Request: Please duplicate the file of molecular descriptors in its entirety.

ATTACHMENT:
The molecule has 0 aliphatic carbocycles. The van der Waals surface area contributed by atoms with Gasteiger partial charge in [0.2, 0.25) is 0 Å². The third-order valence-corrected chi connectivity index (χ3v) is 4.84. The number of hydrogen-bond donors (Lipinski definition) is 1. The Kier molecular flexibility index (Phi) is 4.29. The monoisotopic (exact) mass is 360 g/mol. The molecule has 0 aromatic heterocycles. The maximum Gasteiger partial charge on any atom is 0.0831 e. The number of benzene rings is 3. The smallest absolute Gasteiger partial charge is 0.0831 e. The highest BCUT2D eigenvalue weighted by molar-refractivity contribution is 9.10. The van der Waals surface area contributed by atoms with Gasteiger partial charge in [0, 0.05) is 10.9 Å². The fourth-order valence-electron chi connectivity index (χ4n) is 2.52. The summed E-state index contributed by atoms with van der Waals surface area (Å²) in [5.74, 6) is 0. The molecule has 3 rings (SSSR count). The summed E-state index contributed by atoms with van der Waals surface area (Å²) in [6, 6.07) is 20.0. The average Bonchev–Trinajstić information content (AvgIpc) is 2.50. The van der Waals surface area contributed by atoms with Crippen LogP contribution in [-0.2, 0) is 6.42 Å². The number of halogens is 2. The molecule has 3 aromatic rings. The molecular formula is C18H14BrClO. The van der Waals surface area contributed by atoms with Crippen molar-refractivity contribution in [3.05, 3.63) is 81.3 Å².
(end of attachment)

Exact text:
The molecule has 0 aliphatic carbocycles. The van der Waals surface area contributed by atoms with Gasteiger partial charge in [0.2, 0.25) is 0 Å². The third-order valence-corrected chi connectivity index (χ3v) is 4.84. The number of hydrogen-bond donors (Lipinski definition) is 1. The Kier molecular flexibility index (Phi) is 4.29. The monoisotopic (exact) mass is 360 g/mol. The molecule has 0 aromatic heterocycles. The maximum Gasteiger partial charge on any atom is 0.0831 e. The number of benzene rings is 3. The smallest absolute Gasteiger partial charge is 0.0831 e. The highest BCUT2D eigenvalue weighted by molar-refractivity contribution is 9.10. The van der Waals surface area contributed by atoms with Gasteiger partial charge in [0, 0.05) is 10.9 Å². The fourth-order valence-electron chi connectivity index (χ4n) is 2.52. The summed E-state index contributed by atoms with van der Waals surface area (Å²) in [5.74, 6) is 0. The molecule has 3 rings (SSSR count). The summed E-state index contributed by atoms with van der Waals surface area (Å²) in [6, 6.07) is 20.0. The average Bonchev–Trinajstić information content (AvgIpc) is 2.50. The van der Waals surface area contributed by atoms with Crippen LogP contribution in [-0.2, 0) is 6.42 Å². The number of halogens is 2. The molecule has 3 aromatic rings. The molecular formula is C18H14BrClO. The van der Waals surface area contributed by atoms with Crippen molar-refractivity contribution in [3.05, 3.63) is 81.3 Å².